LBCPuffins review book 22 – Over Sea, Under Stone – Susan Cooper


Date: 20th May 2015





Like many adventures, this one began with a holiday in Logres (land of the West and King Arthur), the discovery of an ancient map and a search for a buried grail.

But then it turned into something much more important and frightening.

This is the first of the five books which form The Dark is Rising sequence.


over sea overWe started this book club going off tangent straight away with a debate on the purity of chocolate and modern day book covers versus old ones.

Getting back on point we discussed how this book was originally written for a competition and it wasn’t until a few years later that the author went back and continued the series which resulted in the series being named after the second book rather than the first.

Our books seem to have recurring themes of children whose parents have died. It made a nice change in this book to have the parents alive, if mostly absent.

We had to guess the ages of the children as they weren’t given. Based on studying two years of Latin we guessed eldest child Simon to be about 12 or 13. Most of us ignored the Latin bits!

We thought the descriptions were really good and gave a good sense of menace.

SPOILER alert: We discussed how long it too people to guess that Merry was Merlin which had various results,

Some found Simon and Jane annoying but others like Jane for being sensible and not being a wimp. It made a nice change that she got to do things rather than sit around sewing. We applauded her for her bravery and even when not wanting to go on the boat it was due to gut instinct and not liking the eventual bad guys.

Quote: ‘How long does it take to realise it’s a ****ing cave’ said in relation to the children trying to follow the clues. Why did they not just walk around the headland? But then we joked about how you wouldn’t have a book.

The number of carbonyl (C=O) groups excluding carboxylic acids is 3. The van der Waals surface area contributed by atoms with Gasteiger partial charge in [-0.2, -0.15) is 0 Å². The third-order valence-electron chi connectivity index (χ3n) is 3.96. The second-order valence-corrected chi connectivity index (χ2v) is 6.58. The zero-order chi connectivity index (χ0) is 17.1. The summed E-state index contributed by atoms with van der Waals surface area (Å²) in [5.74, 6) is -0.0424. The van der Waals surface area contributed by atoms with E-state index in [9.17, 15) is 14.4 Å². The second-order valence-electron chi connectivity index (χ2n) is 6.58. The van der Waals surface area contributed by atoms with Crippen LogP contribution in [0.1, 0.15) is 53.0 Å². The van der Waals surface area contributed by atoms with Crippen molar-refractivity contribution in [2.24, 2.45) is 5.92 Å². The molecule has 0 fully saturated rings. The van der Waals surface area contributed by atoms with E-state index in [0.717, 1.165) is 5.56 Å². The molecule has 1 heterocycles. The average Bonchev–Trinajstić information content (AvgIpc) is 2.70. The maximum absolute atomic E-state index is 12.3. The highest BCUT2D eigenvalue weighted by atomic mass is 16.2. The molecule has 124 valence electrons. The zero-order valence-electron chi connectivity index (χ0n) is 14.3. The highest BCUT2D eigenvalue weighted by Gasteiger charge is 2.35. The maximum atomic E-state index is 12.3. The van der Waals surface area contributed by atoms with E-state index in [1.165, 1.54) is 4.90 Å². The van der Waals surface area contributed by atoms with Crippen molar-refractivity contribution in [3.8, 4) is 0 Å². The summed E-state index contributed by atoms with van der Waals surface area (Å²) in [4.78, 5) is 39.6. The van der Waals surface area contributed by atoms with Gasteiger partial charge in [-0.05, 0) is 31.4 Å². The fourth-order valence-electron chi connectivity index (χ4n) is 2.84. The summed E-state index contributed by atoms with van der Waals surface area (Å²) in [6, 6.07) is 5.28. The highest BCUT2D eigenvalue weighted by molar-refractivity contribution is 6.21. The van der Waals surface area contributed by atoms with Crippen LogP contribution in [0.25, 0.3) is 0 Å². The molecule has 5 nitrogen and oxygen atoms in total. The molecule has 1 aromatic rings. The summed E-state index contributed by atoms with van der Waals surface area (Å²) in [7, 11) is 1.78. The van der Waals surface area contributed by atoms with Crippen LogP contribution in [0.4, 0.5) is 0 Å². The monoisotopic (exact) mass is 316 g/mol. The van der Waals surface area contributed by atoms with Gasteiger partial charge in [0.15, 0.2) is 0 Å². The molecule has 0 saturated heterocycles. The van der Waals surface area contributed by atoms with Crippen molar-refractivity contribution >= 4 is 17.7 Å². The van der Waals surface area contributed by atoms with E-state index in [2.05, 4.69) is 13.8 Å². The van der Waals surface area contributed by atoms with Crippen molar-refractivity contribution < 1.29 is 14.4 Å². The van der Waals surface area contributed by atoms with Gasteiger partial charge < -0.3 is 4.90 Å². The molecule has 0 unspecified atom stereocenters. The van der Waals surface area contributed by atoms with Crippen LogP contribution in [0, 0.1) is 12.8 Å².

It was hard to work out who the villains were. They were obvious in knowing who they were but there were vague hints of the main villain being perhaps a devil but there were pagan overtones. The bad guys were reassuringly bad and we liked that they seemed to enjoy what they did.

We talked about Mrs Polk. We enjoyed her turning out to be bad and joked about how it was her putting on the head gear that solidified that she was not one of the good guys. But we laughed at the fact that she still made sure they had a packed lunch before arranging for Barney to be kidnapped!

We chatted about how in a lot of books of the mid-1900’s the middle class are good kids, working class kids with accents turn out bad. They must also be rude and have bad manners. Bill was a local kid with an accent so was clearly a criminal.

A few readers were inspired to find out what happens next.

Who’s the new Arthur? It’s not made clear. We didn’t think it was myth-y enough but the language was simple and easy to follow but definitely of its time.


7 / 10


To find other members of the club, search on twitter for #LBCPuffins
Let me know your thoughts by either tweeting me at @LeedsBookClub or Helen @LBCPuffins, commenting below or emailing me at

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